FC Bayern fans are divided about the immediate future of the club a few weeks after this season’s kickoff. I offer a case for being hopeful that the team led by Niko Kovač will do well.
There is a case for negativity and I understand why. The lack of summer signings, which I addressed on Bundesliga Fanatic, has been decried as the team gets older, especially on the wings.
Domestically, the Reds lack the kind of competition that keeps you on your toes ahead of, and between, important European matches. Thus, the Bundesliga dominance cannot lead to Champions League wins. It has shown in recent years, when Die Roten hit a glass ceiling mostly at semi-finals level.
FCB still play possession football, which has been practically demolished by many teams either in Europe or on the world stage in the last five years.
That’s a lot going against our favourite club, at least by Bavarian standards. We could “cry in our beer” but there are positive developments that should not be ignored.
Kovač isn’t bad at all
Whoever said that Niko Kovač should not coach Bayern needs to take a little time to reconsider the statement, or learn to wait, based on the first string of results. He’s doing rather well. Undefeated with four wins in as many competitive games, with 12 goals scored and only one conceded. Sometimes Manuel Neuer could have napped quietly.
The possession-first style has remained, but the team has nevertheless regained some balance. When going forward, supporting runs and crosses to the penalty area add strength to the attack. The team scores from set pieces and doesn’t mind adopting a more direct approach when there is space to make more aggressive passes.
While not perfect, Die Bayern are a bit more clinical these days than in the recent past. How long will that last? It is too early to tell, but the first signs are promising.
Thomas Müller is back
The man who sports jersey number 25 is not your ordinary Bavarian. He embodies the heart of FC Bayern as well as any of his colleagues on the team, if not more.
Müller is also back in terms of performance. He had severe downs from 2016 to this summer, but has regained his spark in recent weeks. Two goals and three assists in all competitions have shown it, especially when he finished chances that he would have missed in the last two seasons.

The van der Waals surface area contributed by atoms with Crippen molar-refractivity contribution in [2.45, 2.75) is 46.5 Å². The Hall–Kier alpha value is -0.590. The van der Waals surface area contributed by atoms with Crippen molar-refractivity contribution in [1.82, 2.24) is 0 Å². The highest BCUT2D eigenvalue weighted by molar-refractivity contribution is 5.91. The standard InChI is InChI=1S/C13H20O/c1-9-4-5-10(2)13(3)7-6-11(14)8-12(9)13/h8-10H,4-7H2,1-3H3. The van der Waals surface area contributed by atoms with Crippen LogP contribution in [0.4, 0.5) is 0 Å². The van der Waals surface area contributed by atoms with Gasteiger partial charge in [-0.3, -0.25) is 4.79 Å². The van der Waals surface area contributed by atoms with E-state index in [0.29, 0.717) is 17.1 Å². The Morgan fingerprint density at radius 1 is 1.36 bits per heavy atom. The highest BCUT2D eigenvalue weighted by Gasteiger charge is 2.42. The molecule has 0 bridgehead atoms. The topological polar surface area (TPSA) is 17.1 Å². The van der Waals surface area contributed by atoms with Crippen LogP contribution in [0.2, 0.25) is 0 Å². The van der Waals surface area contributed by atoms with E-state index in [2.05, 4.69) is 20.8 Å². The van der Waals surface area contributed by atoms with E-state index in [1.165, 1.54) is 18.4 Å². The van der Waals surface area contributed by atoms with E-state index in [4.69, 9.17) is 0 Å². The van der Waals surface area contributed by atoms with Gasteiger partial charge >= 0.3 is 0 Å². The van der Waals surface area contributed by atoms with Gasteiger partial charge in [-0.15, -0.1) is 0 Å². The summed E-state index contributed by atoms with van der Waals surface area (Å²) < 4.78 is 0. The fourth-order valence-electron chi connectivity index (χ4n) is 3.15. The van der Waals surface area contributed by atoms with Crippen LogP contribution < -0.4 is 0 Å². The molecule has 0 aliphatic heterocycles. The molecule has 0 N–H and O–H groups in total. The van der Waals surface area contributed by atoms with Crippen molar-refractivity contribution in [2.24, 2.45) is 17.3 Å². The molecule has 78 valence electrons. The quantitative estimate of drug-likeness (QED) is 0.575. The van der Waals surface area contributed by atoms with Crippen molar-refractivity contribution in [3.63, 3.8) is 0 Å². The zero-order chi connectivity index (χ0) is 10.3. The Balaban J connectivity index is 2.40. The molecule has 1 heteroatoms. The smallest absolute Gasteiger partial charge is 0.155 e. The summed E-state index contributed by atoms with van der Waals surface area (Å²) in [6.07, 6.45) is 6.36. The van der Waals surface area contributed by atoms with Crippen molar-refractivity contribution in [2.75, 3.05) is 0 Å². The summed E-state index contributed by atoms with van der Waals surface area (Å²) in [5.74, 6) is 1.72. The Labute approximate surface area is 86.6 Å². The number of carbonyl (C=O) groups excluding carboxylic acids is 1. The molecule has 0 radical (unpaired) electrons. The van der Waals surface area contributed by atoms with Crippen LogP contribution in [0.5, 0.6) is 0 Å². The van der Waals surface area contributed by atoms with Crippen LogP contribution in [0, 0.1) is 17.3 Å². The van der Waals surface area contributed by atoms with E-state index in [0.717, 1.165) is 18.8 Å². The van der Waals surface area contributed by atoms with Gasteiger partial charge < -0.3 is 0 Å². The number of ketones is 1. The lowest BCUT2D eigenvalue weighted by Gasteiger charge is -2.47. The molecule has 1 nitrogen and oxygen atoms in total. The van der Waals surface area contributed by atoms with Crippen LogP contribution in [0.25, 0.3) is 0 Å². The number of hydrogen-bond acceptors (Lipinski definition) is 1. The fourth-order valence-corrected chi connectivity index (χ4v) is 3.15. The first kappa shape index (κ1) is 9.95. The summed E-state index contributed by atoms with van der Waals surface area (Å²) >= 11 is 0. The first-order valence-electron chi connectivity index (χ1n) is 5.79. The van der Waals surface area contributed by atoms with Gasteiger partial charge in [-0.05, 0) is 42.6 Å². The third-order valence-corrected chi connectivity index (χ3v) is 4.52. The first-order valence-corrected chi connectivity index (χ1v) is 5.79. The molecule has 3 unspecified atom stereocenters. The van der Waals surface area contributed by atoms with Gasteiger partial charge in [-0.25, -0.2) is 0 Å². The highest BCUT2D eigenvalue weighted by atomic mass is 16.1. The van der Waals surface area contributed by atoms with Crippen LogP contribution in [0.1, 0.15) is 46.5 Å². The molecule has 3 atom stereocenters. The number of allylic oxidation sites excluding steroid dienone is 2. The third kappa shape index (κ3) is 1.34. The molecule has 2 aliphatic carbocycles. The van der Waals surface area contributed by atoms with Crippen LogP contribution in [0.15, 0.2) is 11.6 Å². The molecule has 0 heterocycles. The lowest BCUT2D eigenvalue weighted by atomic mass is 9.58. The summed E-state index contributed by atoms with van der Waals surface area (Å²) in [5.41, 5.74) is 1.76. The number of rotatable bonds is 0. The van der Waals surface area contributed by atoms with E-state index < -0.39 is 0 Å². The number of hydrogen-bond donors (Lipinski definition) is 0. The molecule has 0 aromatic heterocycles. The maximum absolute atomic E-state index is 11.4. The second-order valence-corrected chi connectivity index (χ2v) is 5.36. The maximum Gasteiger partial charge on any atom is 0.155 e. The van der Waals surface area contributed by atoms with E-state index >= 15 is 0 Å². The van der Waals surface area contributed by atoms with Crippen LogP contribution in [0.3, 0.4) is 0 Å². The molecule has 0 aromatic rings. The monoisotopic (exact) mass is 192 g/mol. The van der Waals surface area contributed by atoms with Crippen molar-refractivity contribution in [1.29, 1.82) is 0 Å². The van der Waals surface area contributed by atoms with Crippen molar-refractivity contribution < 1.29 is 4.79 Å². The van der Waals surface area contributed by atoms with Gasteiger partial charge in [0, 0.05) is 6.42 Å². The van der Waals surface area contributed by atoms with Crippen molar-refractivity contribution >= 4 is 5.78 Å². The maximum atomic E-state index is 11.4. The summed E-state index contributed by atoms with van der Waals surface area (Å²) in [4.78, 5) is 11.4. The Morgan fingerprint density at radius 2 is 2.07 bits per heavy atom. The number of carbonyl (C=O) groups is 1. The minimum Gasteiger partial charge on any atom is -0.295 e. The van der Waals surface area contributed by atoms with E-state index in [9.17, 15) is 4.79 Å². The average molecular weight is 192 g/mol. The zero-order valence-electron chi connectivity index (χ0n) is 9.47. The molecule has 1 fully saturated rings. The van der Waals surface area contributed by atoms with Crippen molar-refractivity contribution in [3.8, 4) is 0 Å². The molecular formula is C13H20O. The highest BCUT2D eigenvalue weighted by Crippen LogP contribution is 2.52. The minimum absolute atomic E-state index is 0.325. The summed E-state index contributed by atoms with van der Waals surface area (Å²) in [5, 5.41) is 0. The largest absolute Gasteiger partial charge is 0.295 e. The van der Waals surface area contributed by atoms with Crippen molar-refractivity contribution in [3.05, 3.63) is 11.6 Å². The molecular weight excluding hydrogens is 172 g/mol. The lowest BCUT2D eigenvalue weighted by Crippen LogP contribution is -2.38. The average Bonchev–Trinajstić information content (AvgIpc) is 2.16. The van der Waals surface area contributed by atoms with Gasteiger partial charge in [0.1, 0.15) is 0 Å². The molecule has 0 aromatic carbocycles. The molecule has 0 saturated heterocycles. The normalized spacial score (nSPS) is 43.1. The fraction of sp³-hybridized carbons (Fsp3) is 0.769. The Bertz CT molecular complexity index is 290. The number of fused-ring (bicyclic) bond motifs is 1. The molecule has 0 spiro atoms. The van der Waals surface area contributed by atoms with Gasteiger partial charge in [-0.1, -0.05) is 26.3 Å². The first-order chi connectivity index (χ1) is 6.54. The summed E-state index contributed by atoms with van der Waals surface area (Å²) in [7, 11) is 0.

Müller seems more at ease in a withdrawn, central role in Kovač’s system. You can see the change in his body language and attitude, on and off the pitch. He is far more confident and that bodes well for the team.
Leon Goretzka is pretty good
Moving to Munich is always tricky for a central midfielder from another Bundesliga club. Ask Sebastian Rode and Sebastian Rudy. There’s a chance that Leon Goretzka will buck the trend and make a fine contribution in Bavaria.
This summer’s freebie (love you Schalke 04) may be hitting the ground running. His presence in the middle of the park was strongly felt when he was given a start and the full 90 minutes against Stuttgart. He appeared in the penalty area like a naughty ghost with a nose for goal.
Some say that his style of play is reminiscent of Michael Ballack’s. I hope that this won’t extend to attitude and leadership attributes. In any case, Goretzka is a guy that all Bayern fans should watch closely – for the right reasons.
A more practical approach
Looking further ahead, chances are that Kovač will prove to be a very pragmatic, practical coach who can rebalance the team with defending in mind.
It certainly is no small task to make a team that is used to dominating games with the ball at its feet play better without the ball. However, we already see development. Players track back and cover defensive space better, and they seem to have a Plan B when playing when not in possession.
Kovač can surely learn from the German national team’s debacle at World Cup 2018 and stress the balance is one of the most important assets to have in sports. Those who attack and defend well at the same time tend to win more titles than those who focus on only one of these aspects.
If Joachim Löw has realised and publicly admitted to insisting too much on possession in a post-debacle press conference, Kovač has surely drawn up plans to address similar problems on the chalkboards at Säbener Straße.
There is a clear element of speculation on my part in the previous paragraph, but I am convinced it is no blind shot in the dark.
As Bayern fans, we tend to be paranoid. We feed on negativity and always look for a way to worry that the future is darker than the past. We are especially polarised on coaching since the Louis van Gaal days.
It doesn’t need to be that way. Drawing overly negative conclusions about a season in September would be naive and premature. There are positive signs to make us say: 2018-19 could be a fine season.
Chin up, people.